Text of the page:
Outlook – click New Email > Options > Delay Delivery > Select date and time you’d like to send the message in the Do not deliver before section > Click Close > press Send.
- Re-think the cc to help reduce your own and your colleagues’ overwhelm
Ccing colleagues in is standard email practice these days. People want to include relevant team members in a message to ensure everyone is abreast of what’s happening. An excellent tool if used appropriately, overuse of the cc has resulted in over-crowded inboxes and an uncertainty around what is important mail and what is just for reference. Next time to are about to cc a host of people in a message stop and really consider if they all need to be included. We know from many people we’ve worked with that changing your view on cc use can have an unbelievably positive impact on the amount of emails you will receive – and also help to prevent email overload for the people you are communicating with. One senior manager we worked with was feeling overwhelmed by her inbox and so told her people “I trust you. Please don’t cc me in as standard”. The result? A 60% decrease in the amount of internal email traffic she received, less email overload on her part, and a sense of empowerment for her team.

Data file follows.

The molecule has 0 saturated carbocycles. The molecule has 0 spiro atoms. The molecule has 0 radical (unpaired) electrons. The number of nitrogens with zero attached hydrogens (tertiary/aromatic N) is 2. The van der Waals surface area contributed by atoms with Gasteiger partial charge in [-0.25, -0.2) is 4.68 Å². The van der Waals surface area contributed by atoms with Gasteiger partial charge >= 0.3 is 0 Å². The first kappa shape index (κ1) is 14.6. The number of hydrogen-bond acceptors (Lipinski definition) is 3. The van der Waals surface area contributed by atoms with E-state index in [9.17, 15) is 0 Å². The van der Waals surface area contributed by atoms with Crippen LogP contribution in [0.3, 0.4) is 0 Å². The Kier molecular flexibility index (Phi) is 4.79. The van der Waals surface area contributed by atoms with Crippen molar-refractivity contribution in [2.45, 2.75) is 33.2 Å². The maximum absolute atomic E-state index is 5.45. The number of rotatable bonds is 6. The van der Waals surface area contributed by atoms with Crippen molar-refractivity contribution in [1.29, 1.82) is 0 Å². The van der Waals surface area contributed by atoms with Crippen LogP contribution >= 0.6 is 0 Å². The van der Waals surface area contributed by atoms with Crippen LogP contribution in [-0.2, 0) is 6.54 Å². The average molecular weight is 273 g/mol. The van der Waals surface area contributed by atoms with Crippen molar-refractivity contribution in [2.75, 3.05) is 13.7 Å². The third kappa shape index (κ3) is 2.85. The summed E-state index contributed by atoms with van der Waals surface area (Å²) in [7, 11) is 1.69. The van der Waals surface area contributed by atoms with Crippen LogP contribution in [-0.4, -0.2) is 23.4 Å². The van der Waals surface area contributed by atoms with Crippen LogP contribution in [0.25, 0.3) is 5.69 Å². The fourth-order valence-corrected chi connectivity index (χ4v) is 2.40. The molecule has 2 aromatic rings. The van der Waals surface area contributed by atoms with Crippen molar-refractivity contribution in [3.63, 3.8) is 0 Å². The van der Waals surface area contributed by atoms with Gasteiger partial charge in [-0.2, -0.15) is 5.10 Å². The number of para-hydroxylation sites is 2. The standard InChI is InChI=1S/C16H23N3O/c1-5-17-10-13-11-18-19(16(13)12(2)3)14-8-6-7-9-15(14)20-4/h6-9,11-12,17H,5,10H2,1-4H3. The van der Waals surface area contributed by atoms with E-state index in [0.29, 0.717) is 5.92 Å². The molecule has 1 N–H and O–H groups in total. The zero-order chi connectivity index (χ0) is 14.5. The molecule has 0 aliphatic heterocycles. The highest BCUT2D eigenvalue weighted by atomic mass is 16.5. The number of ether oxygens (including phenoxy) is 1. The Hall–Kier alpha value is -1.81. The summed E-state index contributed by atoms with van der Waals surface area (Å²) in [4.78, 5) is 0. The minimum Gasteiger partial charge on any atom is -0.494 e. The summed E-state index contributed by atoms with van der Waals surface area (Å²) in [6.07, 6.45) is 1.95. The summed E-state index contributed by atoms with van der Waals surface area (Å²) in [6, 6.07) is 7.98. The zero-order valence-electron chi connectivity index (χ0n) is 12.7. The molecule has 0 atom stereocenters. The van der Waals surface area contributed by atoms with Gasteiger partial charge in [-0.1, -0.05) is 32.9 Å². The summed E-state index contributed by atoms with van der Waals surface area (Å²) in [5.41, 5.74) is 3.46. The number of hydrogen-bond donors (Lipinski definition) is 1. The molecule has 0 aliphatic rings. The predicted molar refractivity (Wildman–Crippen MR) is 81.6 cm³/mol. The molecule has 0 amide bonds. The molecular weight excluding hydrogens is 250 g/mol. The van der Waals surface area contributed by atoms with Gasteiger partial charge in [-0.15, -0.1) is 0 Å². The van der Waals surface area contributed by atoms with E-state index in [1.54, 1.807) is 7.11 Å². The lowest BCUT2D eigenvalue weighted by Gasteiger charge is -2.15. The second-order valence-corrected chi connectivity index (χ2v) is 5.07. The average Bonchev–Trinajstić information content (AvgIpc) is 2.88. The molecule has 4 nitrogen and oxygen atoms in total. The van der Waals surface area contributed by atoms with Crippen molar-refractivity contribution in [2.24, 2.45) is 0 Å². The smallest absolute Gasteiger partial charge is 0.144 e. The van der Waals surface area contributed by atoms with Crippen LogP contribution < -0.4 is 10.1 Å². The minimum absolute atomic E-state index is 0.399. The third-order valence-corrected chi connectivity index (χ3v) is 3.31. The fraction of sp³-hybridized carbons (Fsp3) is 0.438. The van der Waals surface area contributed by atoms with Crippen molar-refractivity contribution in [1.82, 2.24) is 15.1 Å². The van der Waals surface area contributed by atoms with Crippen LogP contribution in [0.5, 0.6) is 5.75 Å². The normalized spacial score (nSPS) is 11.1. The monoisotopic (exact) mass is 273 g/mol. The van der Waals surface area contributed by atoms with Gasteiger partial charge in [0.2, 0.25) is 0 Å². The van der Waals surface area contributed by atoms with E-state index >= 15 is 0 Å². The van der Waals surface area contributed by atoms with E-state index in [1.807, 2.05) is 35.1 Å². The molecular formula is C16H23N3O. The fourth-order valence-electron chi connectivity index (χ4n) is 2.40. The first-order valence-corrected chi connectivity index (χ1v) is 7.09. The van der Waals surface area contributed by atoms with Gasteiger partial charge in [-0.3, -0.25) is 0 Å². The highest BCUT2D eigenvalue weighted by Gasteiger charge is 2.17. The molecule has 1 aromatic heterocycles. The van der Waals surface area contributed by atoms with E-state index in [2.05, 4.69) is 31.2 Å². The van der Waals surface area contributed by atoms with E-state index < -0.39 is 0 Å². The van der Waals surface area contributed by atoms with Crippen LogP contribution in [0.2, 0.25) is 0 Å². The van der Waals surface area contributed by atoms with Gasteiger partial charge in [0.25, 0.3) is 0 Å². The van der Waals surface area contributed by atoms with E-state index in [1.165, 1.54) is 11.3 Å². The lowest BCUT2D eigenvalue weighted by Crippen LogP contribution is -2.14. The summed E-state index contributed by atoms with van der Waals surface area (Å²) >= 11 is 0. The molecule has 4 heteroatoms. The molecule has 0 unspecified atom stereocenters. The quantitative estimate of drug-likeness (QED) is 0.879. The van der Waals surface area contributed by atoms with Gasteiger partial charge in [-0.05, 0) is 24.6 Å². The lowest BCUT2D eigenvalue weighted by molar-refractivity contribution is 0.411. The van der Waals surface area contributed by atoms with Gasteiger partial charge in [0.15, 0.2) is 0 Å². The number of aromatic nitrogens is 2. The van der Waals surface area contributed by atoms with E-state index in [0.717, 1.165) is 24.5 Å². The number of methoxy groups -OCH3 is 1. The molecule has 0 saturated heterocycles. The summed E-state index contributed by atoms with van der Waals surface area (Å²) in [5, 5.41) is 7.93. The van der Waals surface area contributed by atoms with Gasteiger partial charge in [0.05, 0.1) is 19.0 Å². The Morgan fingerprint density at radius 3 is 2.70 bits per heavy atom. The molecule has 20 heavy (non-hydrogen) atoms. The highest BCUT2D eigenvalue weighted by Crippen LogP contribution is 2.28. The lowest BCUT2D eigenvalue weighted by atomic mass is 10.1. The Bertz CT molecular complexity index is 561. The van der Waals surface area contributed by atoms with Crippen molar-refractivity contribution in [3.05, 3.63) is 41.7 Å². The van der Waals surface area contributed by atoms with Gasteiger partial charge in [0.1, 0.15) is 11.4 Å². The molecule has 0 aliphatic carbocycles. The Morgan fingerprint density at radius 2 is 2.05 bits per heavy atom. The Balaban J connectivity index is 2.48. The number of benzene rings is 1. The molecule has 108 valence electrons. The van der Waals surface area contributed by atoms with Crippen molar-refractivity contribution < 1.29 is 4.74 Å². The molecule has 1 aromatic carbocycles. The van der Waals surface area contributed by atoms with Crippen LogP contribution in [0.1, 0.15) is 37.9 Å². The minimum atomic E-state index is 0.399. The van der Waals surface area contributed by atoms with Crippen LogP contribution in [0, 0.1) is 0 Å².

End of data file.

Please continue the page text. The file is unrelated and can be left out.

- Manage post-holiday overload by using the Clean-Up function
Back to work after a well-needed rest and check me out – I didn’t go into my inbox the whole time. A proper break! Amazing. Flipside? 300 emails waiting for you in your inbox. Before you press “delete all” consider using Outlook’s clever Clean-up function which removes all email replies that are duplicated in a later thread, allowing you to read a single thread instead of dozens of individual emails. What this means is that you won’t waste time re-reading information and can cut to the chase in one email thread. Super. Rest assured: the tool is sophisticated and will not delete any emails with attachments or text that aren’t exactly duplicated in later threads, and you can always review deleted items in the trash folder if needed.
Outlook: Home > clean up > clean up folder
Hopefully you can see how at least one of these tips will help you start to adjust your email behaviour and begin a new, healthier relationship with your inbox. Good luck!